Joseph Kessels [JoK], Barry Nyhan [BNy], Kiran Trehan [KT]
So there are a number of issues we would like to discuss with you. First
of all, we are interested whether this is a problem for you. Is there something
we could do in a European context?
There are some formalities. For instance, according to the Bologna agreement,
a Bachelor degree stands for 180 European Credit Transfer System (ECTS)
points, and one European Credit Transfer System point stands for approximately
40 hours of full-time study or something like 200 papers literature research.
A Masters programme stands for 60 (ECTS) international or European credit
transfer points. That gives you these quantitative ideas.
For the universities that ECT System will be important in their exchange
of students. For instance, if we want to send students of our university
at Twente to Oxford: what is the Oxford programme worth while in terms
of European credit transfer points. So that's the need for a more formal
approach from the boards of universities.
For us, in the meantime, it could help us to nurture a discussion on several
issues. If you take a high standard programme on Masters level dealing
with education, learning development, human resource development, what
do you look for: Do you look for these more formal aspects? Is there some
benchmark on international academic standards? Do we have in the domain
of HRD specific standards that we would like? Do we want to get involved
in the whole discussion of standards? Do we prefer a more output oriented
approach? How do we deal with new developments in many universities, such
as work on portfolios, a more competence based approach? Or do we still
base our programmes on 19th century subject matter topics?
So when we would like to cooperate we would have to discuss these things
and try to find out: Is there in the University Forum a platform of interested
colleagues who have a responsibility for Masters programmes to collaborate
on that? And that is very much where I would like to invite you and hear
your opinion about this.
We run a Masters degree in Strategic Human Resources. It was Euresform
accredited in the early days; John Walton came and actually helped shape
that. We have done this in terms of the individual students. We just put
that in addition to their course field, and that hasn't caused many problems.
But the key point I really wanted to make was: It is interesting hearing
the kind of language of accreditation, standards, quality and control.
That discourse is often very off-putting for people like myself because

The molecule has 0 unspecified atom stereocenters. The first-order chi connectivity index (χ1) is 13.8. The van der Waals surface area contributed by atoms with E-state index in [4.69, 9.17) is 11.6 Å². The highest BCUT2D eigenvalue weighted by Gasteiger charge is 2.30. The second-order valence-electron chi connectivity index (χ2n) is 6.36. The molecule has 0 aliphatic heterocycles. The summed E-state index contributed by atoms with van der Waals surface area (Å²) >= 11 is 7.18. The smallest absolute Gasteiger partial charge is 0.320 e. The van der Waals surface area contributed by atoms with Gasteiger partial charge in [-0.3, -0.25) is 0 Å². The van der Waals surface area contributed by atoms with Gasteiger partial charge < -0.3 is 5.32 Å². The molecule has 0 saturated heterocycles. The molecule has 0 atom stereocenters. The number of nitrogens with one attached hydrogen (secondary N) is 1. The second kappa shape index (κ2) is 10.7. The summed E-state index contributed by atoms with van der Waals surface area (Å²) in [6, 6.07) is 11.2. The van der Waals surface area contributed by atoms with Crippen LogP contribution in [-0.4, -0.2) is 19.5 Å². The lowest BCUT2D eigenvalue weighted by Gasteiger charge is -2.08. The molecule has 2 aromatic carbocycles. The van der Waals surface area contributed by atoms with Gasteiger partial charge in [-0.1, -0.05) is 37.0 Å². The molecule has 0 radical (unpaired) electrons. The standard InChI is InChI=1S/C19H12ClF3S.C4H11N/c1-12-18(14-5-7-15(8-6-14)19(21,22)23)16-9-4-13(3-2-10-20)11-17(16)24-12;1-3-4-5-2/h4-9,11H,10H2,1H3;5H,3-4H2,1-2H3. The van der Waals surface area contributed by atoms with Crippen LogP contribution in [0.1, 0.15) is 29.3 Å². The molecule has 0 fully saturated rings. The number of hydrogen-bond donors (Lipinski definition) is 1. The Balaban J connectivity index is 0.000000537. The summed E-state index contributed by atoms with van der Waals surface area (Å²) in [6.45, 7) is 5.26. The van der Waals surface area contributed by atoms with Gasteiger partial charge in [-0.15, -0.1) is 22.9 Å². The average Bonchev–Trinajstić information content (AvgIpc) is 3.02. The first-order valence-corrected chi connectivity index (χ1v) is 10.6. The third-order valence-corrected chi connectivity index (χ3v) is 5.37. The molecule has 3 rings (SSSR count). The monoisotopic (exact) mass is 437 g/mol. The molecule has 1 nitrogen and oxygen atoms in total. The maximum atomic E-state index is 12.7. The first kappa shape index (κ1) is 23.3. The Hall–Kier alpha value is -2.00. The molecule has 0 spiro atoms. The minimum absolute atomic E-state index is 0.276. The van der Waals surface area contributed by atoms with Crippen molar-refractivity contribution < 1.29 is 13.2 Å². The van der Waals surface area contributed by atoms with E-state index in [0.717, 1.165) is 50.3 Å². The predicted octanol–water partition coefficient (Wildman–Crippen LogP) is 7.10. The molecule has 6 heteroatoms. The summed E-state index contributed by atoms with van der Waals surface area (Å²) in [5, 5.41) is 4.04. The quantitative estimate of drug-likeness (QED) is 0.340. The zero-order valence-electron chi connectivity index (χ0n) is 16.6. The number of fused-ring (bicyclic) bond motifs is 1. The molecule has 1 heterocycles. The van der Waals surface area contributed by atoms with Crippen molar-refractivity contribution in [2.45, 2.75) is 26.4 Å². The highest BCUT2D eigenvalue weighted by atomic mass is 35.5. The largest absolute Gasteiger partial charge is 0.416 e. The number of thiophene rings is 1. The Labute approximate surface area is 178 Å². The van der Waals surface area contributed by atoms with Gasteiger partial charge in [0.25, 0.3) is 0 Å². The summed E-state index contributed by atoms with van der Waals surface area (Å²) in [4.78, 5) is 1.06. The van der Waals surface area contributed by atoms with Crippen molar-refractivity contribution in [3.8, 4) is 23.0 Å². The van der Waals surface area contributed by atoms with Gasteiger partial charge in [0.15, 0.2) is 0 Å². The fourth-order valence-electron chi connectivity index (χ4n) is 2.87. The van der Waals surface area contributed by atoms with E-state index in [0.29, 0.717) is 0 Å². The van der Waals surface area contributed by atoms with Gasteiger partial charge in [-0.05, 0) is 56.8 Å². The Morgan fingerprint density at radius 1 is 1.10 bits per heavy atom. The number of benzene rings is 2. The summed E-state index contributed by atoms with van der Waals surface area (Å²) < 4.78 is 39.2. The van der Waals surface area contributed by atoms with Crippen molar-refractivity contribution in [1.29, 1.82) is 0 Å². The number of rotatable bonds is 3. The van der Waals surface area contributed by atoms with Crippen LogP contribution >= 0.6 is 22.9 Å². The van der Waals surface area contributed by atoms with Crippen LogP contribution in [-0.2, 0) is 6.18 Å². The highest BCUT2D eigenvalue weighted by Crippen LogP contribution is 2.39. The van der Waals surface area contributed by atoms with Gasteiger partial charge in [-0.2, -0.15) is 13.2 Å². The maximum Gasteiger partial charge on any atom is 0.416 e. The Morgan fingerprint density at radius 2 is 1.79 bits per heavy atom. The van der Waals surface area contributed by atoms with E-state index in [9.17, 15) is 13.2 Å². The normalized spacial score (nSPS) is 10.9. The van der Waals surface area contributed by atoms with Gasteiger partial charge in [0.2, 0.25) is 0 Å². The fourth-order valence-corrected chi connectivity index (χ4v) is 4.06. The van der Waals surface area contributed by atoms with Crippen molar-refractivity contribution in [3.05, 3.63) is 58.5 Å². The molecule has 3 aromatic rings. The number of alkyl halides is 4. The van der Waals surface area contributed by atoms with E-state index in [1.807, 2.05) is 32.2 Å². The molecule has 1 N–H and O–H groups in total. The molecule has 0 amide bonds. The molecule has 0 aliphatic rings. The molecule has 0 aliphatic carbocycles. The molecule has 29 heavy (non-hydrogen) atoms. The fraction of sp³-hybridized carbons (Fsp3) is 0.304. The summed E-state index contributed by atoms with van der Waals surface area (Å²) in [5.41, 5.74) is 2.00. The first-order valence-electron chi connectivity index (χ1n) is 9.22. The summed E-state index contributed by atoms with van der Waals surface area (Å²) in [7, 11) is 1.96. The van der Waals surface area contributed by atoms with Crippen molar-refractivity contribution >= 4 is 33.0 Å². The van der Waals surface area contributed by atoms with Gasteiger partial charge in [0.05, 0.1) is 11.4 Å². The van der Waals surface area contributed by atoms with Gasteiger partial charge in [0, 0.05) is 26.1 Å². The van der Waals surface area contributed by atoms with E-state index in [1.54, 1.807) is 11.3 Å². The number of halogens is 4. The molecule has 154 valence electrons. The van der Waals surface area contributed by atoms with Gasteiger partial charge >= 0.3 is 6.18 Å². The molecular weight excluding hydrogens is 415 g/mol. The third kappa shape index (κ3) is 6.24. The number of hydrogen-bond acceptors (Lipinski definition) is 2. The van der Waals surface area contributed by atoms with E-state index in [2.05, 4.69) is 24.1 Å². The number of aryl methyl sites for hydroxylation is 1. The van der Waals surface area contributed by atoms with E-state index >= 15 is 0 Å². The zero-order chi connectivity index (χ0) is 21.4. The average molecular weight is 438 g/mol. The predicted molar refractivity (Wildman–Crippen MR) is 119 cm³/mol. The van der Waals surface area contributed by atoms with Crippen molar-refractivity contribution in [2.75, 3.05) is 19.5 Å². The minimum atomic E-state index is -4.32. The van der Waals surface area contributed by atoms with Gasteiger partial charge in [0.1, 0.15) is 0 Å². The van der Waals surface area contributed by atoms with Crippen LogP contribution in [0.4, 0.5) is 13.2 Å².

it feels like yet more control and yet more conformity. I am wondering
whether there is something about the language that we use that actually
doesn't do us justice.
You have just stolen my point! I am working for Cedefop, which is an European
agency. The EU is pushing us, to a certain extent: all these qualification
frameworks on the vocational side, which is different again to the university
side. I am quite concerned about this massive move towards standardisation.
I think universities are saying we have to do it, in order to be funded.
Governments, too, are pushing it, to control, to get value for money, which
is the current kind of discourse everywhere. But I think that people at
our level are kind of reconciling to this movement that is coming, and
how we can best cope with it, preserve our professional integrity.
You put forward your definition of HRD, which is kind of corporate and
company focused. This is probably the way that I would begin to look at
HRD. I think in universities it's ridiculous that there is no cooperation
between education departments, teacher training, adult education departments
and business schools. Basically they are all addressing the same fundamental
objectives. This to me is the real problem, the heart of the issue.
I know that there has been the EQUIS movement, I don't know how this relates,
and the EFMD (www.efmd.be/equis/equisnot.htm). There are also lots of business
schools over the world, which are following a very uniform, kind of standardised,
normative model that has come from the excellent business schools in the
US. They are very much into business, one sector of the economy. They are
not looking at the educational policy and the field of vocational education.
They are splitting off the workers from a kind of management development.
So there's lots of questions. My conclusion is that the role of this group
here and the University Forum is to try and create some sort of framework
within which different groups of people could communicate. There is for
instance a vocational education department at this university, dealing
with training of carpenters and mechanics. I don't think there is any communication
with the department of employment and personnel development, even though
this school is called after Jim Kemmy, who was a stonemason. He was a very
interesting man, but he might be horrified that a business school was called
after somebody who was very much socialist in his orientation.
I know that it may not be very practical what I'm saying, but this is just
a general comment.
That's what I am saying: We should take this advantage of the European
movement towards accreditation of the higher education system to start
talking to each other, to cooperate and try to inform each other. So it's
a good movement to this end.